Tuesday, October 27, 2009

Storytelling Engines: Warlord

(or "The Kitchen Sink Must Show Up In Issue #29")

At first, when reading Mike Grell's classic series, "Warlord"...oh, let's all be honest. At first, when reading Mike Grell's classic series, "Warlord", we all ooh and ahh at the spectacular art. Arguably, the black-and-white reprints are even better than the original color issues of the series; color is almost a distraction from Grell's crisp, clean, gorgeous lines. But once we start actually paying attention to the story, it seems a little...well, cliched. It's got a hero who winds up finding a hidden "hollow world" at the center of the Earth, with living dinosaurs and barbarian tribes, and sorcerers, and secret Atlantean technologies, and time moves differently in different parts of the world (allowing for him to be gone a few months inside Skartaris, but years and years outside) and, and...

And then you start to notice that what seems to be a lack of originality at first is, in fact, a calculated effect. Grell isn't just being lazy, he's deliberately trying to evoke the tropes and themes of an entire genre of adventure stories. He includes elements of "John Carter, Warlord of Mars", bits and pieces of "Tarzan", chunks of "Buck Rogers" and "Flash Gordon"...the series actually tries to create a sense of familiarity, like a painter deliberately aging one of his works to make it look like one of the Old Masters. The intent isn't forgery, but an attempt to create a novel work that fits, stylistically, with a different era.

And because Grell is trying to evoke as much of the atmosphere of those old adventure stories as possible, he has a huge advantage in setting up his storytelling engine; anything that doesn't directly contradict a previous storytelling element is fair game for inclusion. So when he's stuck for a plot, he can have Travis Morgan relive his previous incarnations (a la Alan Quatermass) or bring in creatures of dark magic from pre-human Earth (a la Conan.) He's got a veritable cornucopia of ideas to draw on, and the more he piles on the old pulp tropes, the more authentically "pulpy" it seems. After all, those guys weren't averse to sharing ideas back and forth themselves. Perhaps if Lovecraft, Howard, or Burroughs were alive today, you might see a few references to Skartaris in their stories.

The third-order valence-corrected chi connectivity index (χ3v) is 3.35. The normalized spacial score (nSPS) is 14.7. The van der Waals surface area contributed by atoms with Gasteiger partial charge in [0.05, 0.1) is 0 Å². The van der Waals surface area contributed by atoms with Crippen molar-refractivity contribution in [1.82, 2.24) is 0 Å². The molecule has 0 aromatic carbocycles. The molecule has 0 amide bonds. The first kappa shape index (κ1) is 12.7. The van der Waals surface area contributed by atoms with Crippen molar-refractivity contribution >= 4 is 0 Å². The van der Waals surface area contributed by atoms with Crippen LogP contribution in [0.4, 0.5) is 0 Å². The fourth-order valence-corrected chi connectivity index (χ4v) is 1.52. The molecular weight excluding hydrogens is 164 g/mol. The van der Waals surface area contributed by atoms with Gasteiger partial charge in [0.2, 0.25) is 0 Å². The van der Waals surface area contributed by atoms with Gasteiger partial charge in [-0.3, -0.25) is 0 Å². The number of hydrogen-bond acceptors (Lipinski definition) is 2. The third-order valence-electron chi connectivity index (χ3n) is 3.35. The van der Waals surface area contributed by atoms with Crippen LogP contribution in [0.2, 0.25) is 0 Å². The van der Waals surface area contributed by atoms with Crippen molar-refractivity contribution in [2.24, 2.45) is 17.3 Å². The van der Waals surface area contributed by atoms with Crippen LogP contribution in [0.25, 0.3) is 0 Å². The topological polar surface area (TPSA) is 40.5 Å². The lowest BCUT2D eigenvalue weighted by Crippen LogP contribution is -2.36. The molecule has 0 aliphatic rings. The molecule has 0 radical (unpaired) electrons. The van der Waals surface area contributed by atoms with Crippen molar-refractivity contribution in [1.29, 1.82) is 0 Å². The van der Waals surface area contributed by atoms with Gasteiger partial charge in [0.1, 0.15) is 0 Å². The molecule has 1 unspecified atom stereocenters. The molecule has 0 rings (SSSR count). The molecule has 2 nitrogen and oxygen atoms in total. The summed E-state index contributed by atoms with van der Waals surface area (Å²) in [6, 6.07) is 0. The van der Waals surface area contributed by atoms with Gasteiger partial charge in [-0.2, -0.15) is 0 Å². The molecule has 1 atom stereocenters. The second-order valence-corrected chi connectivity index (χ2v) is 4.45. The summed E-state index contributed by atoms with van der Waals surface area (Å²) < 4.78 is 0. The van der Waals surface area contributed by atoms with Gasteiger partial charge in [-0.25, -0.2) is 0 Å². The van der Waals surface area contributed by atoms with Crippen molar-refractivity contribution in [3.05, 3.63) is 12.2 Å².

How well did this genre pastiche work? Well, it ran 133 issues; pretty good work, for a series that steadfastly refused to tie in with DC continuity for much of its run. Even now, it's fondly remembered; while a Bruce Jones reboot fared poorly, Mike Grell himself is returning to the series he created and seems to be getting positive press for it. And with decades of pulp (and pulp-inspired) stories out there, it's doubtful he'll run out of inspiration anytime soon.


NTB said...

Sounds cool. I've never read Mike Grell's stuff beyond his Iron Man ( which was a mixed bag, though not nearly as bad as Iron Man fans would have you believe ), but the Showcase volume makes it worth a look.

Oh, I addressed your Avengers storytelling engine essay in one of my own analyses here; please let me know what you think

Rawrasaur said...

The thing with a storytelling engine like this is all about the execution. He's working from established tropes, sure, but it can be done well, mediocre, or poorly, and if it isn't done well, the penalty is much higher than if he was trying something totally different and/or new.

It actually functions an awful lot like the current TV show Glee. Glee isn't a revolutionary show; they pretty much throw every high school trope in the book at it that they can. The major difference is that they are succeeding based on their execution of the material, not the originality.


John Seavey said...

Well, every book succeeds or fails based on the execution of their material...but that's pretty much a given in my mind, and not the point of these columns. My point is, "How does the set-up of the book help (or hinder) a writer in coming up with new story ideas?"

There are lots of books with great storytelling engines, but lousy stories. :)

Although I do agree, a real hazard of designing your book around established tropes is that it can feel very cliched if you don't give it plenty of energy. Nothing fails like other people's warmed-over ideas.